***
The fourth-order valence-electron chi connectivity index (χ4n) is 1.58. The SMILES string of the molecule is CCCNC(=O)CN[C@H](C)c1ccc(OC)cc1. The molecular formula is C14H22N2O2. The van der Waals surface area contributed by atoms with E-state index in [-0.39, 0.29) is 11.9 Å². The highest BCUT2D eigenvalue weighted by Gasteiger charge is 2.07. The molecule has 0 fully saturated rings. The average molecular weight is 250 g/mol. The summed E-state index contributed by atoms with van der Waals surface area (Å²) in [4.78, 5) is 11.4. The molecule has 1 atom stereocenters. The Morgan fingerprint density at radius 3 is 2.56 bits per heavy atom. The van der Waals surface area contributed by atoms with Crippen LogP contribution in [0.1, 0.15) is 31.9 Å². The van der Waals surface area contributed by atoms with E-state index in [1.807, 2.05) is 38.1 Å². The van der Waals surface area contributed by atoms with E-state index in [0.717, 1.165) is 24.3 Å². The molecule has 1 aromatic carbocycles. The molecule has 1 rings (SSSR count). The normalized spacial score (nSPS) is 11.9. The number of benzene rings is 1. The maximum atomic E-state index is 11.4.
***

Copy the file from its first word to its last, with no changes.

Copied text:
The fourth-order valence-electron chi connectivity index (χ4n) is 1.58. The SMILES string of the molecule is CCCNC(=O)CN[C@H](C)c1ccc(OC)cc1. The molecular formula is C14H22N2O2. The van der Waals surface area contributed by atoms with E-state index in [-0.39, 0.29) is 11.9 Å². The highest BCUT2D eigenvalue weighted by Gasteiger charge is 2.07. The molecule has 0 fully saturated rings. The average molecular weight is 250 g/mol. The summed E-state index contributed by atoms with van der Waals surface area (Å²) in [4.78, 5) is 11.4. The molecule has 1 atom stereocenters. The Morgan fingerprint density at radius 3 is 2.56 bits per heavy atom. The van der Waals surface area contributed by atoms with Crippen LogP contribution in [0.1, 0.15) is 31.9 Å². The van der Waals surface area contributed by atoms with E-state index in [1.807, 2.05) is 38.1 Å². The van der Waals surface area contributed by atoms with E-state index in [0.717, 1.165) is 24.3 Å². The molecule has 1 aromatic carbocycles. The molecule has 1 rings (SSSR count). The normalized spacial score (nSPS) is 11.9. The number of benzene rings is 1. The maximum atomic E-state index is 11.4.